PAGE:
There are some foods that seemingly last forever.
One of those is beef jerky. Beyond its incredible flavor, it’s a favorite for campers, hikers, and survivalists simply because it lasts a real long time. But how long is long? How long does beef jerky last, really? Is there a point where it’s no longer safe to eat and how do you know? Let’s break down this tasty meat treat to find out.
Does beef jerky go bad?
Just like any foods, yes it can. But it will take a real long time to get there, especially in an unopened package or any sort of air-sealed container. Store-bought processed beef jerky will last one to two years easily in these conditions. If you’ve made homemade beef jerky, the cycle is shorter, say three months maximum. You can increase these times by freezing your jerky until it’s time to eat it.
But even then, is bad bad?
In ideal conditions beef jerky can last longer; you’ll need to use your senses and judgment to make the call. Take a look at the jerky. Is it a darker color than when you purchased it? Does it seem tougher or dryer than before? Does the smell seem slightly different? These are sure signs that the jerky will, at minimum, not be the same eating experience as when you purchased it. Is it bad? Maybe. Maybe not. But we are talking a few dollars to purchase a new package, so why risk it?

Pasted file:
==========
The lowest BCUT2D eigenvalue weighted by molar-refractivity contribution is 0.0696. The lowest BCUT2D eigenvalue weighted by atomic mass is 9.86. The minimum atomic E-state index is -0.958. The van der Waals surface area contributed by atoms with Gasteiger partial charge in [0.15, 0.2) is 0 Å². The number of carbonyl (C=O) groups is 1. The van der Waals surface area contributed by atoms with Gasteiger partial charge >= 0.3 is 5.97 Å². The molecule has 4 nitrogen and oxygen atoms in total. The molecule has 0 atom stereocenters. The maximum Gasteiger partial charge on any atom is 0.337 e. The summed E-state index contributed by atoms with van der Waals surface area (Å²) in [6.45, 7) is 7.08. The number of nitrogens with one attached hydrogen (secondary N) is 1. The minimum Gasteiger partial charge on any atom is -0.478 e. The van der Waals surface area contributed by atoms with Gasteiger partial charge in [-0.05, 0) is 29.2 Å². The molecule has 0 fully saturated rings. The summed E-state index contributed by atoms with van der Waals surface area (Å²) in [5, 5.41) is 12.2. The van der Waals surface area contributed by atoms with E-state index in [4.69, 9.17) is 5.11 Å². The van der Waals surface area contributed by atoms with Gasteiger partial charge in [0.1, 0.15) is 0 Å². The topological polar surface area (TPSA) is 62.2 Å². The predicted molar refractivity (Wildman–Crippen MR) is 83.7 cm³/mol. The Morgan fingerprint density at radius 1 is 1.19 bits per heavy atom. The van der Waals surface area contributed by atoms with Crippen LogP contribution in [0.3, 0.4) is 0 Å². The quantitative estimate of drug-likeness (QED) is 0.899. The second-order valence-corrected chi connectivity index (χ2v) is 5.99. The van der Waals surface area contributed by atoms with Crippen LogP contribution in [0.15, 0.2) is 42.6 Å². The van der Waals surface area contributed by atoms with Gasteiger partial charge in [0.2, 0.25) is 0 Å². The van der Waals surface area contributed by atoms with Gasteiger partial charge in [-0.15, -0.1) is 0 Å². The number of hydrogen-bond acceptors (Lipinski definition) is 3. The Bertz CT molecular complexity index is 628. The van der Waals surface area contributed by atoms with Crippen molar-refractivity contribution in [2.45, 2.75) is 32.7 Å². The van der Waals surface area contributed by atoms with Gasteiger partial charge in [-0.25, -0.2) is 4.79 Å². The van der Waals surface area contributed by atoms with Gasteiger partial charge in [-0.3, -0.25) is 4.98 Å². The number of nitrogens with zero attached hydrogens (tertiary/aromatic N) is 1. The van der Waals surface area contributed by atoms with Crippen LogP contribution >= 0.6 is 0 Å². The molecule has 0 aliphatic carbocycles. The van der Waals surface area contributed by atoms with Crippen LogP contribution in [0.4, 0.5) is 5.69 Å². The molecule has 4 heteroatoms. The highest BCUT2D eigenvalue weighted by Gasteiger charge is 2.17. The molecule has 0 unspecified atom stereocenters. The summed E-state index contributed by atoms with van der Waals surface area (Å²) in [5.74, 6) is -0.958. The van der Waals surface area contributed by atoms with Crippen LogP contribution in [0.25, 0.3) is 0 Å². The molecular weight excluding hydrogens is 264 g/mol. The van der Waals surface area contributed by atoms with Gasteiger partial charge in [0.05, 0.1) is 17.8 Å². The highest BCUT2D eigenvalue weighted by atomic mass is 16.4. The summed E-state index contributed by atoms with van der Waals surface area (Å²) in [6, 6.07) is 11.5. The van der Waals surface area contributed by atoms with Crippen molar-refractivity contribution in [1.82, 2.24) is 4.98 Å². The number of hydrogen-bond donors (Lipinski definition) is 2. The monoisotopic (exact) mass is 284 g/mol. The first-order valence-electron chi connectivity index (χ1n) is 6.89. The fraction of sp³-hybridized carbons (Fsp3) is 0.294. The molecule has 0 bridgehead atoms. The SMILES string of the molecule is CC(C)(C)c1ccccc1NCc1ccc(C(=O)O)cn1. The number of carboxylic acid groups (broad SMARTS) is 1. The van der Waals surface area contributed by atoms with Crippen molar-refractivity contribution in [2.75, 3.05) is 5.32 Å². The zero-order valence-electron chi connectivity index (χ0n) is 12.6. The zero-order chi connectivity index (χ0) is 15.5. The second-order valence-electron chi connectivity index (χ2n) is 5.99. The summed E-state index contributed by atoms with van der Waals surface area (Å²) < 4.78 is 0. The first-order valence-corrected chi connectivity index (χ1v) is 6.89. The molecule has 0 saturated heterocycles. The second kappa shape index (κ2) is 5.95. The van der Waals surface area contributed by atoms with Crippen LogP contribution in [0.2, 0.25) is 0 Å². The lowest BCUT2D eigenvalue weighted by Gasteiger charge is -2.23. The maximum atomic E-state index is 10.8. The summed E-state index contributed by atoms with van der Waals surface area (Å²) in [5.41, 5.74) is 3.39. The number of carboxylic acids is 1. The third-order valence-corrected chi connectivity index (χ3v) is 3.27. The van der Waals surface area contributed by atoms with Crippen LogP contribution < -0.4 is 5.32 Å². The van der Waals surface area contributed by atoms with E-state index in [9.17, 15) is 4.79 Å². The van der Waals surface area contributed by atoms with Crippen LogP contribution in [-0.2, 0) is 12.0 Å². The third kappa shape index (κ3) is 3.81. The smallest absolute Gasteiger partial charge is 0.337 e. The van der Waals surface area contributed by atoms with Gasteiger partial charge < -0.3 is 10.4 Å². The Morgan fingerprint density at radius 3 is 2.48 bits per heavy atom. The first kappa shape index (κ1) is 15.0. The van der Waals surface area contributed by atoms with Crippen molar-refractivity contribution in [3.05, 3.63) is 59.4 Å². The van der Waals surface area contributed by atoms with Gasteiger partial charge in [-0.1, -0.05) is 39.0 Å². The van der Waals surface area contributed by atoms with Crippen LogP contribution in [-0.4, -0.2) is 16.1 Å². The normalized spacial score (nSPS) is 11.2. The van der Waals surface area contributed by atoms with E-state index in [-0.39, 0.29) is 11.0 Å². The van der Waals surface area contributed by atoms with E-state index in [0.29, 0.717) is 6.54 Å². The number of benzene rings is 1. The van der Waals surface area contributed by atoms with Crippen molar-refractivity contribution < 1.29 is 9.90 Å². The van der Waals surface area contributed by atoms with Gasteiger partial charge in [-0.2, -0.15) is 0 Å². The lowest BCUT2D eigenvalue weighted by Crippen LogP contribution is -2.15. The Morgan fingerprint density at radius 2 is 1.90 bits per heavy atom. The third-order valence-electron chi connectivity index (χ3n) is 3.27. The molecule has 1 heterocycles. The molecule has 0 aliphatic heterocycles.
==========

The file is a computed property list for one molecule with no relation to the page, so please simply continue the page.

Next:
Like any meats, there is a time, though, when it will go bad. There will be a significant sour smell to the meet when that happens, and it should not be consumed.
Why does beef jerky last so long?
There are many reasons why this tasty snack keeps as long as it does.
First, when making beef jerky, the cut of meat is typically very lean. The fattier the meat used, the quicker it will go bad as fat breaks down quicker than lean meat.
Second, the meat is dried in the cooking, removing most liquid from the beef. That lack of liquid helps the meat keep a long time. Bacteria likes moist environments, and beef jerky is the exact opposite of that.
Third, the salt itself acts as a preservative, and there’s a lot of salt in beef jerky. It helps keep the meat for a very long time. Store-bought jerky also contains other preservatives to help the meat stay fresh for prolonged periods.
If the jerky is seasoned with hot pepper, this may also help prolong its shelf life. The capsaicin in hot peppers helps keep bacteria at bay.
What about jerky that’s cooked with other ingredients?
It’s normally the other ingredients that you need to worry about in terms of spoilage. They will normally go bad faster than the jerky, so consider what else you are cooking with first.